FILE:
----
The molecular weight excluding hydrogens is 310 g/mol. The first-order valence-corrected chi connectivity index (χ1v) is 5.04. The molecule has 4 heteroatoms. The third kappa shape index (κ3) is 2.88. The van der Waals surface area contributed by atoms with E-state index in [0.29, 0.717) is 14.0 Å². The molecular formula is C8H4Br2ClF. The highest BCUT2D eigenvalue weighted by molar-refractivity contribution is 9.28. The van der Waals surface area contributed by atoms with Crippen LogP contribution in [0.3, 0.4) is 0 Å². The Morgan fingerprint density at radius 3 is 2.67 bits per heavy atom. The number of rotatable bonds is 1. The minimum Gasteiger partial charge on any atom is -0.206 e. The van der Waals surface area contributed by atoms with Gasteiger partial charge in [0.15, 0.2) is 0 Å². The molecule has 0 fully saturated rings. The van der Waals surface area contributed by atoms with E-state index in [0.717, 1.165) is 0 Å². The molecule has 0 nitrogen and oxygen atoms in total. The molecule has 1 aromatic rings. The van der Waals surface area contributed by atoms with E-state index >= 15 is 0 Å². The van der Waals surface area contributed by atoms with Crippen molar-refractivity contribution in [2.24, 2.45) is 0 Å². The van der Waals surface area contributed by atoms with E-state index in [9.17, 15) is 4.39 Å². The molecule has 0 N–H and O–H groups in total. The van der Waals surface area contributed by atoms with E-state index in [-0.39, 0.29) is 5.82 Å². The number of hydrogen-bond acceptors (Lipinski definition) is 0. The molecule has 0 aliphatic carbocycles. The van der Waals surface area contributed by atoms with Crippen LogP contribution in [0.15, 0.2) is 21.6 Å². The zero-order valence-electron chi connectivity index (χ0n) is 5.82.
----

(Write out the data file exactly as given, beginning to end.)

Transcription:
The molecular weight excluding hydrogens is 310 g/mol. The first-order valence-corrected chi connectivity index (χ1v) is 5.04. The molecule has 4 heteroatoms. The third kappa shape index (κ3) is 2.88. The van der Waals surface area contributed by atoms with E-state index in [0.29, 0.717) is 14.0 Å². The molecular formula is C8H4Br2ClF. The highest BCUT2D eigenvalue weighted by molar-refractivity contribution is 9.28. The van der Waals surface area contributed by atoms with Crippen LogP contribution in [0.3, 0.4) is 0 Å². The Morgan fingerprint density at radius 3 is 2.67 bits per heavy atom. The number of rotatable bonds is 1. The minimum Gasteiger partial charge on any atom is -0.206 e. The van der Waals surface area contributed by atoms with Gasteiger partial charge in [0.15, 0.2) is 0 Å². The molecule has 0 fully saturated rings. The van der Waals surface area contributed by atoms with E-state index in [0.717, 1.165) is 0 Å². The molecule has 0 nitrogen and oxygen atoms in total. The molecule has 1 aromatic rings. The van der Waals surface area contributed by atoms with E-state index >= 15 is 0 Å². The van der Waals surface area contributed by atoms with Crippen molar-refractivity contribution in [2.24, 2.45) is 0 Å². The van der Waals surface area contributed by atoms with E-state index in [9.17, 15) is 4.39 Å². The molecule has 0 N–H and O–H groups in total. The van der Waals surface area contributed by atoms with E-state index in [-0.39, 0.29) is 5.82 Å². The number of hydrogen-bond acceptors (Lipinski definition) is 0. The molecule has 0 aliphatic carbocycles. The van der Waals surface area contributed by atoms with Crippen LogP contribution in [0.15, 0.2) is 21.6 Å². The zero-order valence-electron chi connectivity index (χ0n) is 5.82.